As drought, feed costs, and urban development wear on West Coast milk producers, states like Nebraska, Kansas and Iowa are pitching themselves as a dairy heaven. Even in California, the nation’s No. 1 dairy state, many dairy farmers are listening.
For the Midwest, an influx of dairies isn’t just about milk. It’s about pumping dollars into the rural economy.
California is branded as the state with happy cows, but increasingly, not necessarily happy dairy owners. For many of them in the nation’s No. 1 dairy state it’s getting tougher to make a living, that’s why some are some selling their cattle and heading to the Midwest.
A full quarter of California dairies have been shuttered since 2007, according to Michael Marsh, CEO of Western United Dairymen.
“They’ve just closed their doors and they’ve decided to make their investment in other states,” Marsh said.
Originally published on Tue December 16, 2014 4:02 pm
For the Midwest’s biggest crops, this harvest season was a big one. With winter setting in, the race is on for farmers to ship out their harvest so it’s not left out to spoil. But the giant harvest and a lack of available rail cars have created a traffic jam on the rails and the highways.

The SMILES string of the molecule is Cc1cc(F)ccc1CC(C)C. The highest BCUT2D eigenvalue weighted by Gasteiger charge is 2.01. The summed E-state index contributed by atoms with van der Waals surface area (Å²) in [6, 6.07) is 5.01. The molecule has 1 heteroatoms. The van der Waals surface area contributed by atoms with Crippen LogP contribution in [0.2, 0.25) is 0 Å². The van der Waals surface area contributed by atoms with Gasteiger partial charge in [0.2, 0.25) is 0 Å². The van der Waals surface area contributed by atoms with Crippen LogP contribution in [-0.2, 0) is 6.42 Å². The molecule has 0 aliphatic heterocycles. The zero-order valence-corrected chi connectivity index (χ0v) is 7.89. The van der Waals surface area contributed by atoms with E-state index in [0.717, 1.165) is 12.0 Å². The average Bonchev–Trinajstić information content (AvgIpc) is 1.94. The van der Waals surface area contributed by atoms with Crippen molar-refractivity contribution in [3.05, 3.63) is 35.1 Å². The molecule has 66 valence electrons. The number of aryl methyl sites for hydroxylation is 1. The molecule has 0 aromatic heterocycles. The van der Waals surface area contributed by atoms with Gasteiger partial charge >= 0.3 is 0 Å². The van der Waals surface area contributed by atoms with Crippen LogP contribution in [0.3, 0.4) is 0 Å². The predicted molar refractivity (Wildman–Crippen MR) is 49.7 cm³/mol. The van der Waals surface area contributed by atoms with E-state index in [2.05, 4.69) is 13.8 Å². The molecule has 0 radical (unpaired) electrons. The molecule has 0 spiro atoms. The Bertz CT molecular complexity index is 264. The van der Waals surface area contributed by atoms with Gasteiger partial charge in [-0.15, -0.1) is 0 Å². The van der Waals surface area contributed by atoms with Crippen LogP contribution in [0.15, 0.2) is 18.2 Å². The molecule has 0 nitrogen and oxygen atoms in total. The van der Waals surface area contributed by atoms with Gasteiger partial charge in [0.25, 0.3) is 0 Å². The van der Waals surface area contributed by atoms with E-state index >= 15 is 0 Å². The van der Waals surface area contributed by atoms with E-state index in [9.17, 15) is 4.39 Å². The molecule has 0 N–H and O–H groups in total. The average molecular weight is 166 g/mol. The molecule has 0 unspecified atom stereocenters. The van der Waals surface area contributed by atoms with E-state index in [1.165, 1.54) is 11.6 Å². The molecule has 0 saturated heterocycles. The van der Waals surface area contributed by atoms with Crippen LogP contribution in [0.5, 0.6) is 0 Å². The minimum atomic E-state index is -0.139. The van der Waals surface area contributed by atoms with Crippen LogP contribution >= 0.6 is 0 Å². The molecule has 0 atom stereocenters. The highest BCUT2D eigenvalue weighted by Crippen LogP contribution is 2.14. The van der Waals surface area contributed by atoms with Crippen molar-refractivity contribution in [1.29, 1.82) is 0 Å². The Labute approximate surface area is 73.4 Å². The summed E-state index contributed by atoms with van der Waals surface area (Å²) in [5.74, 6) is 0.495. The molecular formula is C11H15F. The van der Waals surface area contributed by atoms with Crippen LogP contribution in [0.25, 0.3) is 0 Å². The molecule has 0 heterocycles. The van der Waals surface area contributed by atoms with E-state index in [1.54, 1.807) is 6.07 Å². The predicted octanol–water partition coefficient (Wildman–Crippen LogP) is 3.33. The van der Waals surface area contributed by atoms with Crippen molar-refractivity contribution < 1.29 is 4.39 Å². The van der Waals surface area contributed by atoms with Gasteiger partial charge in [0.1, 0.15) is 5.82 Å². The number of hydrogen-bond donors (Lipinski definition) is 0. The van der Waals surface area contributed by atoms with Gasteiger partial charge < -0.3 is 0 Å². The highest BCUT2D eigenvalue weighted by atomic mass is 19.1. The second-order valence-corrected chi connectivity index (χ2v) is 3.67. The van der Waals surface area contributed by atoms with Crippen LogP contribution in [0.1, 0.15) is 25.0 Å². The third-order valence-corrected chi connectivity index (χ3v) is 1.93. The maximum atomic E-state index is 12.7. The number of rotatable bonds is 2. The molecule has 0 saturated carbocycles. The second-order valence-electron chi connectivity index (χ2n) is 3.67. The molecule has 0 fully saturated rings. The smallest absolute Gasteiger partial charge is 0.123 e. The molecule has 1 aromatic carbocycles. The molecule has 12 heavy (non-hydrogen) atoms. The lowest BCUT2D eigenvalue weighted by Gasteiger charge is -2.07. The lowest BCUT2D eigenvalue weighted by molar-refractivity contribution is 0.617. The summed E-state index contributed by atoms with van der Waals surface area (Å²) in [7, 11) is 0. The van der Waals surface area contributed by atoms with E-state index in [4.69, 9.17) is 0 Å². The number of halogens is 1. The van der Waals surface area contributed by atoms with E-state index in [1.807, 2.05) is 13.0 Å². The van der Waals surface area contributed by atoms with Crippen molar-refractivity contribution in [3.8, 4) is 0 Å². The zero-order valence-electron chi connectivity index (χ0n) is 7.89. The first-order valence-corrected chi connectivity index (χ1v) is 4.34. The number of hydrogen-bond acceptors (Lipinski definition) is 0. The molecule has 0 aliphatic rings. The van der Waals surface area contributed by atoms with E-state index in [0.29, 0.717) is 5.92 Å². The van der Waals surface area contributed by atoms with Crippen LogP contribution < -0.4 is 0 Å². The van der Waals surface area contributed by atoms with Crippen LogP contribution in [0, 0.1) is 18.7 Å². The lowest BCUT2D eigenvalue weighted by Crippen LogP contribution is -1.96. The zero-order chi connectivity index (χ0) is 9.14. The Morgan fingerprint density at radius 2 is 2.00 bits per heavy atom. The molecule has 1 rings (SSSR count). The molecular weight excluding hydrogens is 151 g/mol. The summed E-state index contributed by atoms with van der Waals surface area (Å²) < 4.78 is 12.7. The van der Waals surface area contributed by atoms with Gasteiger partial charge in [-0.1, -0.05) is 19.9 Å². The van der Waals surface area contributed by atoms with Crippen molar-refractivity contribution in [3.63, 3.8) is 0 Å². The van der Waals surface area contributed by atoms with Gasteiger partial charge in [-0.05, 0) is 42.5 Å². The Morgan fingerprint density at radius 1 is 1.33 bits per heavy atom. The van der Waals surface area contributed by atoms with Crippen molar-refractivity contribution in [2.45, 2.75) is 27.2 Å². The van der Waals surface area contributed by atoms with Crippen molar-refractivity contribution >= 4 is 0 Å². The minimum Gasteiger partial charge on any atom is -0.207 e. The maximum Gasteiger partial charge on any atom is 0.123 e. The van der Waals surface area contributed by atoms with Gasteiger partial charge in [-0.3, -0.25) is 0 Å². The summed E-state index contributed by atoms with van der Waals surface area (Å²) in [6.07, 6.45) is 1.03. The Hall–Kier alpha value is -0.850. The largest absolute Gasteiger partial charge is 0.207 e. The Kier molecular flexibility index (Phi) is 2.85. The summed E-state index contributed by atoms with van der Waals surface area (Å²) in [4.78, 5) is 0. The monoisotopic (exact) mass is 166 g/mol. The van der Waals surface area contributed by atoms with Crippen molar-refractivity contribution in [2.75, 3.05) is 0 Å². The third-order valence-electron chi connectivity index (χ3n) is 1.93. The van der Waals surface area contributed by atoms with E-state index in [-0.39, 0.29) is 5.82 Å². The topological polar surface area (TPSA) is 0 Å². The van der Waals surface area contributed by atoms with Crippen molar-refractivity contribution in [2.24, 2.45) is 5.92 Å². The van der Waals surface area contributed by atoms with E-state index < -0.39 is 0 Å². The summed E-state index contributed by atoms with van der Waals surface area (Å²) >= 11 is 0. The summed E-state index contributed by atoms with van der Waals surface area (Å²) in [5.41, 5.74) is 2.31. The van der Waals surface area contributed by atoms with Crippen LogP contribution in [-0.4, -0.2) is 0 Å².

Usually, famers store their harvest in silos and grain bins, but this year, farmers brought in so much, there’s just no room. Farmers in Missouri, Indiana, Illinois and South Dakota are all being hit particularly hard by the storage shortage.
More cities want to take eating local food from just a hip trend to an economic generator, but as in many grassroots movements, there can be some growing pains along the way. Northern Colorado advocates are trying a new model to spur growth and they’re borrowing ideas from the tech sector.
It’s called a food cluster and it’s based in Fort Collins, Colo.
After getting pummeled by drought and low cattle prices, many ranchers are across the Midwest are eager to grow their herds. As they do, grass is turning into a hot commodity.
The national beef herd is down to the size it was in 1951. Shoppers know that beef is more expensive, which has people switching to chicken and pork. To raise more cattle and perhaps bring down meat prices, ranchers need more pasture. The trouble for many ranchers is grass has grown expensive.